The MAD MAX KAWASAKI KZ1000 is a replica that is shown here.

USA: A motorcycle with the Mad Max effect usually evokes a very specific image in people's minds. However, not all the cars in George Miller's dystopian film series were death traps rusted in scrap metal. Remember the 1977 Kawasaki KZ1000 Highway Patrol bike driven by MFP Officer Jim "Goose" Rain in the first Mad Max movie?

Goose's bike was initially built specifically for the film by La Parisienne in Melbourne, drawing design cues from the Bol d'Or-style endurance racers of the era.

Highlights of this vehicle included a high front fairing, a boxy tail section, alloy wheels, and a sleek silver and blue paint job, a far cry from the garish look of the later Mad Max sequels.

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Tiago Gonsalves and Luis Costa of Unique Editions in Lisbon, Portugal created this exact replica. And the plan to build it was actually thought of as a joke.

In the shop, Tiago recalls, "We had a 1981 Kawasaki KZ1000, and a passing friend asked if we knew this bike was the same model from the 1979 movie Mad Max. Of course, we knew, and he One of the things that made the bike so attractive was that he suggested in a lighter vein that it might be fun to copy the bike.

The main goal of Unique Edition is customization, as suggested by their name. However, they also do restoration work and don't mind making the odd replica.

“Of course, we enjoy the whole creative process of creating and developing the pieces, but most of all, we enjoy the challenges and honing the art,” says Tiago.

Two weeks after being inspired, Tiago and Luis drag the entire crew into the workshop and show them the first film to get them in the mood. The replica of Unique's Goose was completed after a year.

It took him a full year to make an exact replica of the bike from a 43-year-old film. There are body kits for Goose's KZ, but the project needs more than just a few add-on components. And Luis and Tiago were adamant about nailing down every last detail.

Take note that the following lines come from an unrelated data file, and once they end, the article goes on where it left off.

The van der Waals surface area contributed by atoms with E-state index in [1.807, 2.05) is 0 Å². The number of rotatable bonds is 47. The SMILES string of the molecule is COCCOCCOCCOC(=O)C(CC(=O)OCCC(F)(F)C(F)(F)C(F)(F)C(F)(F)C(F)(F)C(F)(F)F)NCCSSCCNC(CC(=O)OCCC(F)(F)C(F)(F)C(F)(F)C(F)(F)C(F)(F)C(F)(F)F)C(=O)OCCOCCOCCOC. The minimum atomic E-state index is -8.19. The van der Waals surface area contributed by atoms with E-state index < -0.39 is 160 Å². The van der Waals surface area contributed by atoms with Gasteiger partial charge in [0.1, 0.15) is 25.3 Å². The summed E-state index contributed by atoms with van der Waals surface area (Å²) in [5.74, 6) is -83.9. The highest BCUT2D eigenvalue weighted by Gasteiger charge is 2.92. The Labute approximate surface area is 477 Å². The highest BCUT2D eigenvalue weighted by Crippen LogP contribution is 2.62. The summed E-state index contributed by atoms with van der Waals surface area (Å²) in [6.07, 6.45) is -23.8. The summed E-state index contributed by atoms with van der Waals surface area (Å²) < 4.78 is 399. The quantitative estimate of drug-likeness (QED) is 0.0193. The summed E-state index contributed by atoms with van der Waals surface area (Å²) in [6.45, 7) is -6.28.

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Unique's donor bike was a 1981 model, not a 1977 model like the movie bike, which presented an additional challenge. Therefore, nothing could fit without at least a little tinkering.

The fairing and tail sections that Unique was able to import are a good example. Both were exact replicas of the originals, but the team had to make new brackets to fit them on the more recent KZ models.

According to reference material, the only part of the seat pan that is padded is the bottom, and there is storage space in the rear hump.

The Unique also had to replace the side covers. To fit the donor bike, he found and modified a pair of fiberglass reproduction items.

Another difficulty was installing the fuel tank correctly. The crew searched for a tank that would work, but the backbone of the 1981 frame was too wide for it. To rectify this, he gave a new shape to its tunnel.

Fortunately, the alloy wheels that came on the 1981 KZ1000 were an exact replica of the Lester wheels on the movie bike, so they could be kept. But unlike the movie, the front fender of the donor bike was painted, not chromed. Unique had stripped the paint and chromed it.

The entire build reflects this obsessive style. Consider the turn signals, which are brand new but unique stem mounted where they sit on Goose's bike.

Next comes the exit. It was made specifically for this bike by Unique, who took care to make sure the four-into-two headers crossed over each other just as they did on the original bike.

A stunning silver and blue paint job, which reportedly took some work to get right, completes the build. The blue lights and siren are genuine former police parts, while the stickers are from a kit of replica stickers.

You have to be a fanatic to notice a minor detail that doesn't quite match.

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It was a long discussion, says Tiago, but the only thing we changed was the rearview mirror. The mirror was originally on the right because the film is set in Australia, where people drive on the opposite side of the road from people in Europe. The left wing was changed for obvious reasons.

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